kinda in shock

November 29, 2007

This morning I got a real taste of what it can mean to be an educator. While walking through the short hallway between our fiction library and the library I work in, I came across two girls who seemed be horsing around in the hall. Soon I realized that they were not playing around but having an all out hair-pulling, kick each other to the ground fight. The kind of fight where they have stopped calling each other names in order to reserve more energy to wail on each other. Obviously I was a little shocked, my white bread, middle class upbringing has done little to teach me how to deal with these sort of things.

This was during the middle of our passing period so there were other kids flooding the hallways, but no other authority figures in sight. I got closer, halfway expecting them to just stop, or maybe security to come running around the corner, or anything that would prevent me from getting involved. Someone did come, a custodian who had been at the other end of the hall. By this time I was near the two girls, standing there, but very uncertain about the wisdom of placing myself directly between these two forces. The custodian grabbed one girl from behind and pulled her back, but the other girl kept going at her. I grabbed her from behind and tried to pull her back.

By the time a huge crowd of kids had formed around the two girls, but still no safety officers. The custodian pulled the other girl around the corner out of the way, leaving me in the hallway surrounded by high schoolers and trying to restrain a struggling strong teenage girl who was hellbent on either escaping or going after the other girl. At one point she broke away from me and headed around the corner, there a safety officer restrained her. This left me unhurt, but completely shaken. I remember at one point the custodian thanking me and asking my name, I waited around for a little bit wondering if I needed to give my account of what I had seen before walking into the back room of the library and completely breaking down.

I am doing better now and I have to say I work with some great people. If you know me at all you know how much I hate to cry in public, let alone the kind of crying the results in big gasping breaths and blowing ones nose a lot. But my colleagues were wonderful, comforting without too much fuss. But even now I have that slightly shaky feeling you get when you feel as if your reserve is running rather low.



  1. wow, abby, that sucks. i’m sorry. that just happened today, huh? how are you doing now?

  2. yeah that was this morning and I was definitely pretty shaken right afterwards, but that has mainly faded and I am feeling pretty good right now. I was lucky in that it could have turned out a lot worse.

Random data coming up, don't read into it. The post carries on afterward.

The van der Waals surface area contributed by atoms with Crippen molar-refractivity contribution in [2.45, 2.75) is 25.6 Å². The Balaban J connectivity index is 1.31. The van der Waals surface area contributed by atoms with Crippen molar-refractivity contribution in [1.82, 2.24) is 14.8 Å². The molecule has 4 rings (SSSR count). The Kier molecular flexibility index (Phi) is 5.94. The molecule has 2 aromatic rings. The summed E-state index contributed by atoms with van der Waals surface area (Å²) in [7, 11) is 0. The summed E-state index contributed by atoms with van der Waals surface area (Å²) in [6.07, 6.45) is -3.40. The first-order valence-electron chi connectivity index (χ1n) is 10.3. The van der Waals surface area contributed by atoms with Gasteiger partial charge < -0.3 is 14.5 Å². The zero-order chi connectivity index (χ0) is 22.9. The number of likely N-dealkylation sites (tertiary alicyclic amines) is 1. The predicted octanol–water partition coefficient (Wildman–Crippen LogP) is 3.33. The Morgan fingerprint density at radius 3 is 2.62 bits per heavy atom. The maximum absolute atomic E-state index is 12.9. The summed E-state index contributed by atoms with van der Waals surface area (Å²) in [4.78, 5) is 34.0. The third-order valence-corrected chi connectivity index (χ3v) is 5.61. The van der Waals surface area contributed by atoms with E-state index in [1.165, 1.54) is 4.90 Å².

3. Having to hold your ground despite being in contact with intense angry energy is really difficult. I hope I never have to break-up a fight. I remember feeling a bit shaken after having a disagreement with a student who wasn’t following the rules for the first time. Most of them take the correction and at least pretend to change their behavior even if you hear them muttering things under their breath or rolling their eyes. I remember E telling me how Adam MG was really shaken after the fight he had to break-up. At least you didn’t have a class to teach right away, we can be thankful for that. It would have been really hard if your students were staring at you, waiting…as you tried to breathe again.

  4. How scary! That was pretty courageous of you to break up the fight, custodian or no. I would definitely have preferred to be very far away, were I in your shoes. Glad to hear you’re feeling better – big hugs from Seattle coming your way.

  5. ah yes, i know that kind of crying. always seems to happen in awkward situations, eh? well, just know that i did it in front of a teacher i didn’t even know (i was subbing) and she even gave me a hug. people are awesome. …not the kid who made me cry, though. i’m going to want to avoid him for awhile. 🙂 i’m glad that another authority figure was there to help you out…and that the security people finally showed up. sending happy thoughts your way!

  6. I hope you’re feeling better. Funny how we keep it together during the situation and then let it out afterwards. Well done for doing what was required at the time (over and above, I would have thought).

    But, that’s not being an educator, that’s being a bouncer!

    Note to self (for u): never give up present job for security work.

    I saw a very slight security worker in Fed Square in Melbourne on Wednesday, when I was in there for an excursion with Emma’s grade. Despite her size she strutted the strut, and wore those high-waisted pants, and belt with jangly dangly keys with pride. One thing is for certain, I would have been too scared to take her on.

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